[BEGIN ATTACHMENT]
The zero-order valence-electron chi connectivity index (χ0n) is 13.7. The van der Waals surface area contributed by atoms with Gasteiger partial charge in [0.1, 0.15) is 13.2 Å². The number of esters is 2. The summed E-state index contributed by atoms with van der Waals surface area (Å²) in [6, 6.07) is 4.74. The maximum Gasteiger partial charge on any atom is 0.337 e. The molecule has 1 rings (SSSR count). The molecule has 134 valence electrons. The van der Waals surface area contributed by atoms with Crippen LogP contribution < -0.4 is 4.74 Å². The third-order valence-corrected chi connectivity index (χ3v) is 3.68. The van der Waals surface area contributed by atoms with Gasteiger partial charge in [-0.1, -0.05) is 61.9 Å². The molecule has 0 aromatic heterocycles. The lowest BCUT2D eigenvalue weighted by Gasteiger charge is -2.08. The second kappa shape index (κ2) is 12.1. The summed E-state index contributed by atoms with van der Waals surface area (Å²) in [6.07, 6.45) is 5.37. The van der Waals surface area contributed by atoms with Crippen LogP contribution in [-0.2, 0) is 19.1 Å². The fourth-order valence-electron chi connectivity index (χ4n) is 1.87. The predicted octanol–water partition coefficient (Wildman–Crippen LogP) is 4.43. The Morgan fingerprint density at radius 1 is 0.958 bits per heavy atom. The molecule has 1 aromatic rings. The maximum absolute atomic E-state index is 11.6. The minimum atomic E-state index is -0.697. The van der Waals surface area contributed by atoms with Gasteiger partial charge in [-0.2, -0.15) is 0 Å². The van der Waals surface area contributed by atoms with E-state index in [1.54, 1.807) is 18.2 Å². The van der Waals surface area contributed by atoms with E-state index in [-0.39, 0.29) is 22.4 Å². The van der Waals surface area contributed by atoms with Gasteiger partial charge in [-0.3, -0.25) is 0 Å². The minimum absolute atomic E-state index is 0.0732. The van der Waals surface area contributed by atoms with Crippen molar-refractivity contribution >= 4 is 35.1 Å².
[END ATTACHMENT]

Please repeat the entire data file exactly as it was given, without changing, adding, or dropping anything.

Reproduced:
The zero-order valence-electron chi connectivity index (χ0n) is 13.7. The van der Waals surface area contributed by atoms with Gasteiger partial charge in [0.1, 0.15) is 13.2 Å². The number of esters is 2. The summed E-state index contributed by atoms with van der Waals surface area (Å²) in [6, 6.07) is 4.74. The maximum Gasteiger partial charge on any atom is 0.337 e. The molecule has 1 rings (SSSR count). The molecule has 134 valence electrons. The van der Waals surface area contributed by atoms with Crippen LogP contribution < -0.4 is 4.74 Å². The third-order valence-corrected chi connectivity index (χ3v) is 3.68. The van der Waals surface area contributed by atoms with Gasteiger partial charge in [-0.1, -0.05) is 61.9 Å². The molecule has 0 aromatic heterocycles. The lowest BCUT2D eigenvalue weighted by Gasteiger charge is -2.08. The second kappa shape index (κ2) is 12.1. The summed E-state index contributed by atoms with van der Waals surface area (Å²) in [6.07, 6.45) is 5.37. The van der Waals surface area contributed by atoms with Crippen LogP contribution in [-0.2, 0) is 19.1 Å². The fourth-order valence-electron chi connectivity index (χ4n) is 1.87. The predicted octanol–water partition coefficient (Wildman–Crippen LogP) is 4.43. The Morgan fingerprint density at radius 1 is 0.958 bits per heavy atom. The molecule has 1 aromatic rings. The maximum absolute atomic E-state index is 11.6. The minimum atomic E-state index is -0.697. The van der Waals surface area contributed by atoms with Gasteiger partial charge in [-0.2, -0.15) is 0 Å². The van der Waals surface area contributed by atoms with E-state index in [1.54, 1.807) is 18.2 Å². The van der Waals surface area contributed by atoms with E-state index in [-0.39, 0.29) is 22.4 Å². The van der Waals surface area contributed by atoms with Gasteiger partial charge in [-0.3, -0.25) is 0 Å². The minimum absolute atomic E-state index is 0.0732. The van der Waals surface area contributed by atoms with Crippen molar-refractivity contribution >= 4 is 35.1 Å².